When a candidate is running for office, especially one the size of a congressional district, he or she ought to have the details of that district down pat.
In Georgia, for example, you wouldn't give a speech around Warner Robins and refer to "Houston" county, pronouncing it like the city in Texas. Cairo in south Georgia is pronounced with a long "a," unlike the long "i" sound of the older Cairo in Egypt. And, of course, around here we don't pronounce Martinez the same as most people.
Spelling, certainly, is important too. And one of the more sensitive spellings locally is a common misspelling of the biggest town in next-door McDuffie County.
It isn't just nitpicking. The surest way for an outsider to let the folks in Thomson know you are one is to put a "p" in their name.
That's what Bobby Saxon's campaign did the other day. The Democratic candidate for the 10th District U.S. House seat held by Republican Paul Broun sent out a press release calling on Broun to vote in favor of the Wall Street bailout bill.
"The bill is not about Wall Street," Saxon's announcement reads. "It's about Main Street." It then proceeds to list "main streets" of 21 towns in the counties of the 10th District - including "Thompson."
I groaned at the faux pas, and sent Saxon's folks a note pointing out the error. They responded by resending the press release - and repeating the misspelling. (Saxon himself later sent a response, thanking me for the correction and promising to get it right in the future.)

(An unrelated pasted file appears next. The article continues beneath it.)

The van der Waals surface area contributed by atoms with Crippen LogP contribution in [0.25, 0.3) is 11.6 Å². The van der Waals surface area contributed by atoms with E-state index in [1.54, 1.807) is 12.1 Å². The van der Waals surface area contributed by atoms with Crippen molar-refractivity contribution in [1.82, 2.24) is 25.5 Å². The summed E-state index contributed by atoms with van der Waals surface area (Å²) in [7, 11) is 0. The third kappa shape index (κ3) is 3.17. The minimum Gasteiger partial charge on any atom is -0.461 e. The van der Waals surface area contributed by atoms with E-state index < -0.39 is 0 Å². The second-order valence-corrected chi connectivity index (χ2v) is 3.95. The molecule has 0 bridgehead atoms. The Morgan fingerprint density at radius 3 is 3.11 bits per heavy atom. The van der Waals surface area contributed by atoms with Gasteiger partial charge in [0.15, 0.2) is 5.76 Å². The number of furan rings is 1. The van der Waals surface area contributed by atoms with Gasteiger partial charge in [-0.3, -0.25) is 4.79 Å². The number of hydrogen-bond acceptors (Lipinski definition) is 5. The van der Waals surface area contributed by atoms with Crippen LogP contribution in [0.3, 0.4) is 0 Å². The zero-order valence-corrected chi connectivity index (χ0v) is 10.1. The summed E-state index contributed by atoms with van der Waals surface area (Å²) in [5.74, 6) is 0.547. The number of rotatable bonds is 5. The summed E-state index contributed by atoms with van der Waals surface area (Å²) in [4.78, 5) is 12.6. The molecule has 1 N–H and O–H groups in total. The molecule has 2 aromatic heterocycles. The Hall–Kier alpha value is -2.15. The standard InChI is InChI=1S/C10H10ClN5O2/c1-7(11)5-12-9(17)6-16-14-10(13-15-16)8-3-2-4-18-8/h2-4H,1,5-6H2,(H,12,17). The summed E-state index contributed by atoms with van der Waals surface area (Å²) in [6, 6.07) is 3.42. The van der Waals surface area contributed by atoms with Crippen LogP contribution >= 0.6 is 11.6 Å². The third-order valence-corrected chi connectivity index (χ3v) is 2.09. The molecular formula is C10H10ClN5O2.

Strangers in any community are accustomed to being asked, rhetorically, "You aren't from around here, are you?" By putting an extraneous letter in the name of McDuffie's county seat, Saxon made sure the people there know it.
Broun has no more claim to being a local boy than Saxon; both live in the northern end of the district.
But north or south, Saxon is seriously misreading the mood of the district - and the country - if he thinks most citizens wanted approval of the $700 billion Wall Street bailout bill and its larded-up laundry list of special interest goodies.
Broun gets it, and voted against the bailout along with the rest of the state's Republican representatives.
But it's hardly a partisan thing. John Barrow, the Democrat in the district next door, voted against it, too. And both of Georgia's Republican senators, Saxby Chambliss and Johnny Isakson, voted for it.
I wouldn't be at all surprised if the bailout didn't put Chambliss in serious danger of losing re-election. It's hard to find a single Republican who wasn't already thoroughly disgusted with him as a classic RINO - Republican In Name Only.
Among other things, he started down this road a few years ago by voting for the prescription drug entitlement bill. Last year, he poked conservatives in the eye by pushing immigration reform that smelled a lot like amnesty.
The big bailout could very well be the last straw. And when he took shots afterward from his Democratic opponent, Jim Martin, he retorted that he guessed Martin would rather see the stock markets nose-dive.
Well, the markets took another drop Monday. Who's to blame now?
Meanwhile, if we can put the scary economic news behind us for a little while, this weekend has plenty of inexpensive diversions.
In addition to the annual FireFest on Saturday at Evans Town Center Park, the Augusta Italian-American Club is celebrating our county's first Columbus Day festival behind the library.
But there likely will be more people Saturday at Wesley United Methodist Church's fall yard sale.
If you're a yard sale fan - and in tough economic times, who isn't? - you really can't miss this one.
Be prepared; it's crowded, but worth every jostle.
(Barry L. Paschal is publisher of The Columbia County News-Times. E-mail comments to barry.paschal at newstimesonline.com.)
The Columbia County News-Times ©2013. All Rights Reserved.